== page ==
I do not like the strictures of the American rules. The goal to make it simpler but it just keeps you restrained. After the course at the Jewish Center, I went to a place that featured games held for small bets of 25 cents per game every afternoon. The first time I played I was soon asked to sit on the side after a couple of rounds and just watch. I was way too slow for them. In other words, I was kicked out. To me it was like a chess game and I needed time to figure out what to go for. I told someone about my banishment and she said to me: “Oh!, you mean playing mah-jong with the sharks!”
The Japanese game Go is another favorite of mine. It is almost like Zen. You play with black and white stones that you lay down on a board with 19×19 lines on the intersection. All pieces have the same value. Once down, they stay put. If you surround pieces or many pieces, an army, you capture them and take them off the board like prisoners. The player with the most pieces and the most territory, or space, wins the game, even if only by one stone or one intersection. All pieces have the same value, but it is in the way that you use them, sometimes in groups, that determines whether you win or lose. In a sense the stones are like samurai. I learned the basic moves yet I play by instinct. I do not have the patience to study the game in books.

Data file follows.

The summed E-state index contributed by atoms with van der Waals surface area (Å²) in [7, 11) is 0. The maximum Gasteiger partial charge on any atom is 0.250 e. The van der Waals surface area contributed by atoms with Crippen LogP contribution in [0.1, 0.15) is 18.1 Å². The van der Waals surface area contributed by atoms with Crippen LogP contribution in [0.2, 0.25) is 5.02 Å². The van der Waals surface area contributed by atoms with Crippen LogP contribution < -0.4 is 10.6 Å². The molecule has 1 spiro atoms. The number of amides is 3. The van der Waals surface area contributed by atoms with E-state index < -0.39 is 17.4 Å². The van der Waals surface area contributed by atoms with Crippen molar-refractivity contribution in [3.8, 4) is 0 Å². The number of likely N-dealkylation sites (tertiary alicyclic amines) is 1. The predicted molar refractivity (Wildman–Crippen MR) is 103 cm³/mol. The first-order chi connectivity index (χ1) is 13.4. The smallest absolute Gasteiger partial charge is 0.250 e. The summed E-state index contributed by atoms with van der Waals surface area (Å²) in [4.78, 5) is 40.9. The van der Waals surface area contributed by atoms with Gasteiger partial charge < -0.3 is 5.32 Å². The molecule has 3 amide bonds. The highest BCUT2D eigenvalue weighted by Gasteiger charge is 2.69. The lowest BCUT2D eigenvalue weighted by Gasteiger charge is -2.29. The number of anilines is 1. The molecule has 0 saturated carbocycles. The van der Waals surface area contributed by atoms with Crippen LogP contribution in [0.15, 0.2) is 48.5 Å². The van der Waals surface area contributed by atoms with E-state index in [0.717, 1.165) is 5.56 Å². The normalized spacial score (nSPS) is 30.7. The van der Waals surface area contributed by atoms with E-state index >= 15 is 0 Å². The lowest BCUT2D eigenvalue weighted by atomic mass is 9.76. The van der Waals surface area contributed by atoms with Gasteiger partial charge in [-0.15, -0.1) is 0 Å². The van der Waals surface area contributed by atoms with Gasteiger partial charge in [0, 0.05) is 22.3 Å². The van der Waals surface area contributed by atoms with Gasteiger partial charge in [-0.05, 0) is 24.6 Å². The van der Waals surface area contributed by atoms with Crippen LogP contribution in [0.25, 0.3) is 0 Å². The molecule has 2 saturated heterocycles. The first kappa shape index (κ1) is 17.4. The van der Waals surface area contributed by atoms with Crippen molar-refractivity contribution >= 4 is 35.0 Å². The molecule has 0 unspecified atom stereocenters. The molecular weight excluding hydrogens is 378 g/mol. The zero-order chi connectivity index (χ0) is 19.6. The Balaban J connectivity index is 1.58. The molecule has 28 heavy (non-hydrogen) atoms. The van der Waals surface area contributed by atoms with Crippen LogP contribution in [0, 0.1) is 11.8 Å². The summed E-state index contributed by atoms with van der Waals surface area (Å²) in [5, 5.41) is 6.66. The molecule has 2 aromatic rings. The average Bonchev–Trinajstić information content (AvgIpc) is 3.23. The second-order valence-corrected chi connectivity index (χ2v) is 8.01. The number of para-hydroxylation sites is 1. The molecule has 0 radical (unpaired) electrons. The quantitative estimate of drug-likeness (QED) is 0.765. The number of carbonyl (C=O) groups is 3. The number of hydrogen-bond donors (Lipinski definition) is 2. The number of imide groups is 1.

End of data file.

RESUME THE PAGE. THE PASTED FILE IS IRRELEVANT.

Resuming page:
In Go, you start by winning the four corners one at a time, and eventually they influence each other. Much like modern warfare, you have multiple wars. In Go, like chess, you get a ranking, in this case from one to nine. One, Go Dan, is the highest and black always plays first. It is a handicapped game so that no matter what, you lose or win within 10 points. For each point you get a stone and you try to remain as close in score to the other player as possible. It is amazing how this always works out. In chess, there is no handicap, just a rating determined by how many games you win or lose against other rated players. In Go, played at its best, you get nine stones and they are placed in all the best places, the four corners and all the sides.